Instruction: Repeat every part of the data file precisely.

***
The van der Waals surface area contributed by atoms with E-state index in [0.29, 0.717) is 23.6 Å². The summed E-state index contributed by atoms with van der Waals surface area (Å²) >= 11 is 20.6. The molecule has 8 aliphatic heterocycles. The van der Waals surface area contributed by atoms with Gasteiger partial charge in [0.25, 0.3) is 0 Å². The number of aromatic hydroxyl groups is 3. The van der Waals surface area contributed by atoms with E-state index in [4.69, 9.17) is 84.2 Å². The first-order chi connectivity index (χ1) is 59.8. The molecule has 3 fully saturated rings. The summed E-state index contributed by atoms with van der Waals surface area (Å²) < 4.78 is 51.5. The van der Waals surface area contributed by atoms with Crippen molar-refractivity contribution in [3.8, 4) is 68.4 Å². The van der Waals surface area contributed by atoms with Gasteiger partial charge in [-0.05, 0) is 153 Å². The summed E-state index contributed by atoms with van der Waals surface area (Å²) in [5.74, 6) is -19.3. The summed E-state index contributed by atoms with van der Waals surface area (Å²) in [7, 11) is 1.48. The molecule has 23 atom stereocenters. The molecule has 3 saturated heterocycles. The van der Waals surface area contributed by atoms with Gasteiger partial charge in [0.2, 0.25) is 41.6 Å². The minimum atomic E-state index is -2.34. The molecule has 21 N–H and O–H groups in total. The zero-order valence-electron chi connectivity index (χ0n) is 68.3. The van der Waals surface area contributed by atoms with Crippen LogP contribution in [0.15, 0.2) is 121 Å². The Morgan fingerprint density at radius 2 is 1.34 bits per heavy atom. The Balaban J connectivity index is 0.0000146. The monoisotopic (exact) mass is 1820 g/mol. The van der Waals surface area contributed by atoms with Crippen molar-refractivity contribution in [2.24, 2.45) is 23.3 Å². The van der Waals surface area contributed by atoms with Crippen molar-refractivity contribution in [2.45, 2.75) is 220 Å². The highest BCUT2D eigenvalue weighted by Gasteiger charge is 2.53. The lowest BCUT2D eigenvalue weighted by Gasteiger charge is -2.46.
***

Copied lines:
The van der Waals surface area contributed by atoms with E-state index in [0.29, 0.717) is 23.6 Å². The summed E-state index contributed by atoms with van der Waals surface area (Å²) >= 11 is 20.6. The molecule has 8 aliphatic heterocycles. The van der Waals surface area contributed by atoms with Gasteiger partial charge in [0.25, 0.3) is 0 Å². The number of aromatic hydroxyl groups is 3. The van der Waals surface area contributed by atoms with E-state index in [4.69, 9.17) is 84.2 Å². The first-order chi connectivity index (χ1) is 59.8. The molecule has 3 fully saturated rings. The summed E-state index contributed by atoms with van der Waals surface area (Å²) < 4.78 is 51.5. The van der Waals surface area contributed by atoms with Crippen molar-refractivity contribution in [3.8, 4) is 68.4 Å². The van der Waals surface area contributed by atoms with Gasteiger partial charge in [-0.05, 0) is 153 Å². The summed E-state index contributed by atoms with van der Waals surface area (Å²) in [5.74, 6) is -19.3. The summed E-state index contributed by atoms with van der Waals surface area (Å²) in [7, 11) is 1.48. The molecule has 23 atom stereocenters. The molecule has 3 saturated heterocycles. The van der Waals surface area contributed by atoms with Gasteiger partial charge in [0.2, 0.25) is 41.6 Å². The minimum atomic E-state index is -2.34. The molecule has 21 N–H and O–H groups in total. The zero-order valence-electron chi connectivity index (χ0n) is 68.3. The van der Waals surface area contributed by atoms with Crippen LogP contribution in [0.15, 0.2) is 121 Å². The Morgan fingerprint density at radius 2 is 1.34 bits per heavy atom. The Balaban J connectivity index is 0.0000146. The monoisotopic (exact) mass is 1820 g/mol. The van der Waals surface area contributed by atoms with Crippen molar-refractivity contribution in [2.24, 2.45) is 23.3 Å². The van der Waals surface area contributed by atoms with Crippen molar-refractivity contribution in [2.45, 2.75) is 220 Å². The highest BCUT2D eigenvalue weighted by Gasteiger charge is 2.53. The lowest BCUT2D eigenvalue weighted by Gasteiger charge is -2.46.